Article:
Born from a friendship between Louis Cartier and his pilot pal – Brazlian Aviator Alberto Santos-Dumont – the Cartier Santos was created as a tool to help Alberto tell the time when flying. In the century or so since, Cartier’s Santos has been at the forefront of the brands watch collection, widely loved for its timeless design and icon status.
In more recent years, Cartier’s watch department has been hard at work updating and refining their watch offering, collecting heaps of praise along the way. Earlier this year, the brand released a trio (the Santos-Dumont “Le Brésil,” “La Baladeuse,” and “No. 14 Bis” Limited Editions) of Large size limited editions during Watches & Wonders 2020.
Each of these three watches feature Cartier’s in-house and hand-wound movement, a 430 MC. They’re also made from a combination of different metals with a dial to match, and were made in different quantities. Each of the trio is named after one of Alberto Santos-Dumont’s famous aircraft, which is featured on the caseback, alongside a corresponding motif engraving.
Today, we’re taking a closer look at the No. 14 Bis Limited Edition, named after a biplane designed and built by Alberto Santos-Dumont, which made the first ‘publicly witnessed’ manned powered flight way back in 1906. The 14-Bis was also known as ‘Oiseau de proie’, French for ‘bird of prey’.
I was blown away by my instantaneous affection for the Santos-Dumont, it’s look and feel, from the moment I closed the buckle. Previously, I’ve danced around purchasing a piece from Cartier’s Santos De Cartier collection, after being drawn in by the iconic design and the appeal of more recent updates – like the interchangeable strap system. It started with the Santos De Cartier Large in Gold and Steel. Then when the Large Steel model was released with a graduated blue dial – I was at the boutique the day of the release to try one on.
Evidently I purchased neither, because it felt a little too chunky and out of proportion for my personal tastes. These aren’t large or bulky watches by any means, but I own plenty of sports watches, and sought something more refined.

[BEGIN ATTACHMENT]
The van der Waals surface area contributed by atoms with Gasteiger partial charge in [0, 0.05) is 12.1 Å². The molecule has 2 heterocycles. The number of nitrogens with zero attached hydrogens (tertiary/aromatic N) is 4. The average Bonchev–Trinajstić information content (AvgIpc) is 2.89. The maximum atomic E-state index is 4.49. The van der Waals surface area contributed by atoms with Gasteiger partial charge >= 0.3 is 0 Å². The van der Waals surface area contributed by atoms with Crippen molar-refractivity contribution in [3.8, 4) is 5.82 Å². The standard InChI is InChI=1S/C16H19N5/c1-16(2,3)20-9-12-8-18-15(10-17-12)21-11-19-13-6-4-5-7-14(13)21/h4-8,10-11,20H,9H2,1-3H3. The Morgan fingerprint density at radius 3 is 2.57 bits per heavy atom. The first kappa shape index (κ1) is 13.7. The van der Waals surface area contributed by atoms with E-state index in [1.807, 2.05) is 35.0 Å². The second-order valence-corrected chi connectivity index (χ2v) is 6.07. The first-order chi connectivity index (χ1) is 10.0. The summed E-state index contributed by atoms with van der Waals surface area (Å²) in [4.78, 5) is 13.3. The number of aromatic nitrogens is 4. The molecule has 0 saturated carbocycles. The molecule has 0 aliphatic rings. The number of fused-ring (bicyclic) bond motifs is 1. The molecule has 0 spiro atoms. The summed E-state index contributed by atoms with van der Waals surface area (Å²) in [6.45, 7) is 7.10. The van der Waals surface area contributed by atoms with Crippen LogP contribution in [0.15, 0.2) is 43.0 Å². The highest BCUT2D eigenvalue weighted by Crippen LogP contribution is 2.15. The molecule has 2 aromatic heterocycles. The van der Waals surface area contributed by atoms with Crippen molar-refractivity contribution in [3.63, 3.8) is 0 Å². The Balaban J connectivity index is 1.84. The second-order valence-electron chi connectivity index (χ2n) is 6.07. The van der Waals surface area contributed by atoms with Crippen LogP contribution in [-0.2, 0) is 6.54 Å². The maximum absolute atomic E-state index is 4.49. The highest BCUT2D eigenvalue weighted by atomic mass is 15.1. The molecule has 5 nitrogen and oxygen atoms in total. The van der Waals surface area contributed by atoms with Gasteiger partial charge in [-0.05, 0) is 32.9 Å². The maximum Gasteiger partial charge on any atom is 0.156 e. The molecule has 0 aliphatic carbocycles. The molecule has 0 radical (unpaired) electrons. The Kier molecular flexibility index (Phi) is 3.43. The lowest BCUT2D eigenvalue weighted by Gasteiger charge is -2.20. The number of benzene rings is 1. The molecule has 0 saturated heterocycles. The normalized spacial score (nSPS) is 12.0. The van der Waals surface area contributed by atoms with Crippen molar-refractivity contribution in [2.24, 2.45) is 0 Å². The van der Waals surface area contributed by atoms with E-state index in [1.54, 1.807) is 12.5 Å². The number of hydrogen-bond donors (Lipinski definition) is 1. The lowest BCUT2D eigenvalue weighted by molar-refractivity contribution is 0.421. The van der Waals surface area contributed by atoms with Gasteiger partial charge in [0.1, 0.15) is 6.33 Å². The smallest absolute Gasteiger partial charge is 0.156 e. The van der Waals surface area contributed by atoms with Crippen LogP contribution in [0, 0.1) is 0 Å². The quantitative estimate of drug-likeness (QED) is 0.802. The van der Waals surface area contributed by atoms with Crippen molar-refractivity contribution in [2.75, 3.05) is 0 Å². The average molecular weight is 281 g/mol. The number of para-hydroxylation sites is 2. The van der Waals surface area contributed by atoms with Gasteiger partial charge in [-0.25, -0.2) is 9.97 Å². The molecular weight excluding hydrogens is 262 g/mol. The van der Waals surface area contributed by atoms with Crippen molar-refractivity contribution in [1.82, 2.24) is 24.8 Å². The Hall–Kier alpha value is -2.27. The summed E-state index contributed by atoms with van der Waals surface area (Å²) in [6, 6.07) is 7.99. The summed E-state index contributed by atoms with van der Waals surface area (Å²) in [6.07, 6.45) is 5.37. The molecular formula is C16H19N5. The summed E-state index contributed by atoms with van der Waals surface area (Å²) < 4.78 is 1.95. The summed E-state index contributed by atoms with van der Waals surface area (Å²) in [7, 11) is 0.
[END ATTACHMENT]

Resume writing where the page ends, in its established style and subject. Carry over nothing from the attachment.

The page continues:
Enter, the Santos-Dumont. Admittedly, this was my first close encounter with the ‘newer’ Santos-Dumont collection, updated last year at SIHH 2019. I’ll be the first to say it – I’ve been missing out.
Obvious dressiness aside, I found the Santos-Dumont to be super versatile, pairing nicely with my double denim ensemble. The Santos-Dumont, particularly in two-tone, is not a watch you ‘dress down’, but a watch that dresses you and your outfit up!
[For a full recap of my first impressions, as they happened, check out this episode of my podcast, OT: The Podcast.]
Measuring in at 43.5mm x 31.4mm the Santos-Dumont in Large, isn’t that large, and felt perfect on my wrist. At just 7.3mm in thickness, the Santos-Dumont has a respectful and unobtrusive profile. The case is also water-resistant to nifty 30 bar, which is plenty for any well-intentioned wear.
Framing an anthracite dial with Roman numeral markers is a yellow gold bezel matching the hands, which are gold-toned steel sword shaped. At 3 o’clock, you’ll find a beaded crown, with a synthetic blue cabochon spinel.
On wrist is where you feel the difference in refinement between the Cartier Santos and the Santos-Dumont. If you found the regular Santos a little large, I strongly encourage you to seek a Santos-Dumont out. In fact, if you’re like me and don’t own a dress watch because you’re well aware of how rambunctious (or even downright rough) you can be with your timepieces – then I recommend you try a Santos-Dumont.
Surprisingly, this watch induced a slight behavioural change on the wrist. Not only do you feel an overwhelming desire to protect it, but the proportions insist on a near bespoke fit, as Cartier offers a range of Santos-Dumont pieces in Small, Large and XL.
As mentioned earlier, the Cartier Santos-Dumont No.14 Bis LE features an in-house manual movement, which is a step up from the quartz movements seen at the entry level of Cartier’s watches. To those held back by the quartz movements in the first generation, the new mechanical Santos-Dumont’s are a game changer. If I owned this watch, it wouldn’t be something I wore everyday, so hand-wound movement would work just fine.
The grey alligator strap was everything you’d expect from a luxury brand like Cartier. The strap matched the anthracite dial and provided a nice contrast to the yellow gold bezel, giving youth to this gentlemen’s watch. The strap also features quick release pins, which always earn extra points.
If the Santos-Dumont came on a bracelet, I’d already own one of these modern day classics.
It’s a gentlemen’s watch, which made me feel more responsible. And, for the money, you’re getting a solid package of stylish and timeless design, from a brand with huge pedigree. The limited nature of the No.14 Bis offers up something a little more special, and unique.